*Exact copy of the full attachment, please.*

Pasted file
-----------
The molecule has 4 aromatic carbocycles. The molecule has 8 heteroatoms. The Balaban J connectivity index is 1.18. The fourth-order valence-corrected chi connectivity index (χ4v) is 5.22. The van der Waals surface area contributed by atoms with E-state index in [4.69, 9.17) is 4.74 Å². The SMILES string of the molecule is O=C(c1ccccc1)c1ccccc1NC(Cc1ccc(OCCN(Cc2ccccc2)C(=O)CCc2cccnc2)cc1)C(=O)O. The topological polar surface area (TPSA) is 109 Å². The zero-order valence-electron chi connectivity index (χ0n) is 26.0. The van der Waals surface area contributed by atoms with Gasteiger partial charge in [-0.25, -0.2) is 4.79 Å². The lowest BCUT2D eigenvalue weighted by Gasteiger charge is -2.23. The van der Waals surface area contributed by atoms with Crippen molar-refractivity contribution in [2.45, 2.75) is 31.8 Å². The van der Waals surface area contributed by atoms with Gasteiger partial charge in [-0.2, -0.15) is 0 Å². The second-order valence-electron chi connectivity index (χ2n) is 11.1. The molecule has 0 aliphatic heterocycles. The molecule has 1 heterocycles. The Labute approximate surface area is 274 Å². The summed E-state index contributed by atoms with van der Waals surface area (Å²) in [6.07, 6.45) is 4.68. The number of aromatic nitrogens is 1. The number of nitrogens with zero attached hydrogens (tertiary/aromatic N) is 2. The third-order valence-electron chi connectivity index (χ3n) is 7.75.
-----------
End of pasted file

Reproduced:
The molecule has 4 aromatic carbocycles. The molecule has 8 heteroatoms. The Balaban J connectivity index is 1.18. The fourth-order valence-corrected chi connectivity index (χ4v) is 5.22. The van der Waals surface area contributed by atoms with E-state index in [4.69, 9.17) is 4.74 Å². The SMILES string of the molecule is O=C(c1ccccc1)c1ccccc1NC(Cc1ccc(OCCN(Cc2ccccc2)C(=O)CCc2cccnc2)cc1)C(=O)O. The topological polar surface area (TPSA) is 109 Å². The zero-order valence-electron chi connectivity index (χ0n) is 26.0. The van der Waals surface area contributed by atoms with Gasteiger partial charge in [-0.25, -0.2) is 4.79 Å². The lowest BCUT2D eigenvalue weighted by Gasteiger charge is -2.23. The van der Waals surface area contributed by atoms with Crippen molar-refractivity contribution in [2.45, 2.75) is 31.8 Å². The van der Waals surface area contributed by atoms with Gasteiger partial charge in [-0.2, -0.15) is 0 Å². The second-order valence-electron chi connectivity index (χ2n) is 11.1. The molecule has 0 aliphatic heterocycles. The molecule has 1 heterocycles. The Labute approximate surface area is 274 Å². The summed E-state index contributed by atoms with van der Waals surface area (Å²) in [6.07, 6.45) is 4.68. The number of aromatic nitrogens is 1. The number of nitrogens with zero attached hydrogens (tertiary/aromatic N) is 2. The third-order valence-electron chi connectivity index (χ3n) is 7.75.